12 queer and trans trailblazing athletes you should know

Carl Nassib is the first openly gay active NFL player. But countless queer and trans athletes paved the way for his historic disclosure

When Las Vegas Raiders player Carl Nassib came out as gay last week, an astro-turf ceiling was broken.

With his announcement, where he also pledged $100,000 to the Trevor Project, Nassib became the first openly gay active NFL player in the league’s century of existence. While previous NFL players, like Dave Kopay, came out after retiring from the league or were openly gay but didn’t actively play, like Michael Sam, Nassib will be publicly out when he suits up for this upcoming season. 

He follows in the footsteps of dozens of other LGBTQ2S+ athletes who paved the way for progress across the spectrum of sports. And while certain areas like women’s soccer have high-profile involvement of queer athletes and activists today, it wasn’t always that way. 

As long as there’s been sport, there have been queer athletes. But it’s because of the bravery and activism of those who came before that players like Nassib can break boundaries of their own. 

Here are 12 queer trailblazing athletes who made history (or are still making it) that you should know about. 

Tom Waddell (track and field)

A working doctor and military veteran, Waddell placed sixth in the decathlon at the 1968 Olympics in Mexico City. Following an injury at a 1972 track meet, he retired from competition and pivoted to establishing gay sporting events. He came out publicly on the cover of People magazine in 1976. After participating in a gay bowling league, he was inspired to start the “gay Olympics” in San Franscisco in 1982. The International Olympic Committee sued over the name, and the event went forward as the “Gay Games.” 

In 1983, motivated by a mutual desire to have kids, he and lesbian athlete Sara Lewinstein had a child together. Waddell was diagnosed with AIDS in 1985, but participated in that year’s Gay Games II, where he won gold in the javelin event. He died in 1987. 

John Curry (figure skating)

In 1976, Curry won the European, World and Olympic titles in figure skating. He was the first-ever British skater to win Olympic gold, and carried his country’s flag at the 1976 games. Shortly after his gold, he was outed as a gay man in the press when comments he thought were off the record were published.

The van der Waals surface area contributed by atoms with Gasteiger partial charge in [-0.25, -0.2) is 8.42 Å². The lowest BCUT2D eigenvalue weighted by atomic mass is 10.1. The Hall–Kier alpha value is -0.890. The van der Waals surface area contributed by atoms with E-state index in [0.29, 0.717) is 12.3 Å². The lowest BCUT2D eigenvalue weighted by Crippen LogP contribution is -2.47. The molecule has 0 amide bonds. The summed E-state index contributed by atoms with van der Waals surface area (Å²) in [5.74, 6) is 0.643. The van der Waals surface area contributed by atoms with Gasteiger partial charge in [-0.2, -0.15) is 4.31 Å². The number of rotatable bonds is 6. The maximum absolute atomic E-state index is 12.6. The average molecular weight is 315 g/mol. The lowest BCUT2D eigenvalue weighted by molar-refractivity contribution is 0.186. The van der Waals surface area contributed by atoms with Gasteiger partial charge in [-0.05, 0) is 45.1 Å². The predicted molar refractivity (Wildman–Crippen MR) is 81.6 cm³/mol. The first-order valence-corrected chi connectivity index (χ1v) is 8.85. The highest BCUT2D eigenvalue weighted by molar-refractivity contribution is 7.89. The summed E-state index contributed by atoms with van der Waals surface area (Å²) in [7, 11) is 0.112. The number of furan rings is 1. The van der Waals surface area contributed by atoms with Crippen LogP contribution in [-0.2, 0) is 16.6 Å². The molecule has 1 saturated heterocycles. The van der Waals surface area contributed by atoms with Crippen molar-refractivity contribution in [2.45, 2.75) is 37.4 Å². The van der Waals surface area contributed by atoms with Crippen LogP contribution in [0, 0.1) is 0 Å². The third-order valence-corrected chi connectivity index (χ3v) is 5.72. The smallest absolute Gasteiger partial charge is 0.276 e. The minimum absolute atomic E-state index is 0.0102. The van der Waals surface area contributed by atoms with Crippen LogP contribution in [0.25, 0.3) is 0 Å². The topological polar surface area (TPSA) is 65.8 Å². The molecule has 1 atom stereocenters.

Curry died of an AIDS-related heart attack in 1994.

Renée Richards (tennis)

While many trans trailblazers have come out since, Richards was the first high-profile trans athlete to advocate for her right to participate in women’s sports as an openly trans woman. After some success on the tennis circuit, Richards transitioned in 1975. She applied to play in the 1976 U.S. Open as a woman, but was barred from participating for refusing to undergo a chromosome-based “sex test.” 

 

She sued the U.S. Tennis Association alleging gender discrimination, and won. The U.S. Supreme Court ruled that requiring her to pass the test was “grossly unfair, discriminatory and inequitable, and a violation of her rights.”

Richards competed in the 1977 U.S. Open, reaching the doubles final with her partner Betty Ann Grubb Stuart. Her advocacy would later pave the way for trans-inclusive policies across sports. 

Billie Jean King (tennis)

Throughout the 1970s, King rose to fame as one of the greatest tennis players in the world and as an advocate for women’s equality both on and off the court. She was outed as a lesbian when a 1981 lawsuit involving former lover Marilyn Barnett became public, making her the highest profile female professional athlete to come out as gay at the time.

King has described the outing as “horrible,” and says she was urged by lawyers and her press representatives to deny it. But King confirmed the relationship publicly. In 1987, she began a relationship with her doubles partner Ilana Kloss, and the two remain together to this day. 

King has since become a fierce advocate for LGBTQ2S+ rights. In a 2017 NBC retrospective, she said her only regret was not coming out sooner. 

Martina Navratilova (tennis)

King wasn’t the only tennis star to come out as a lesbian in the 1980s. Much like Curry, Czech tennis planner Navratilova was outed by the press, who published an interview that revealed her sexuality and her relationship with Rubyfruit Jungle author Rita Marie Brown. Navratilova and then-girlfriend Nancy Lieberman subsequently gave an interview where she said she was bisexual. Navratilova later came out as a lesbian.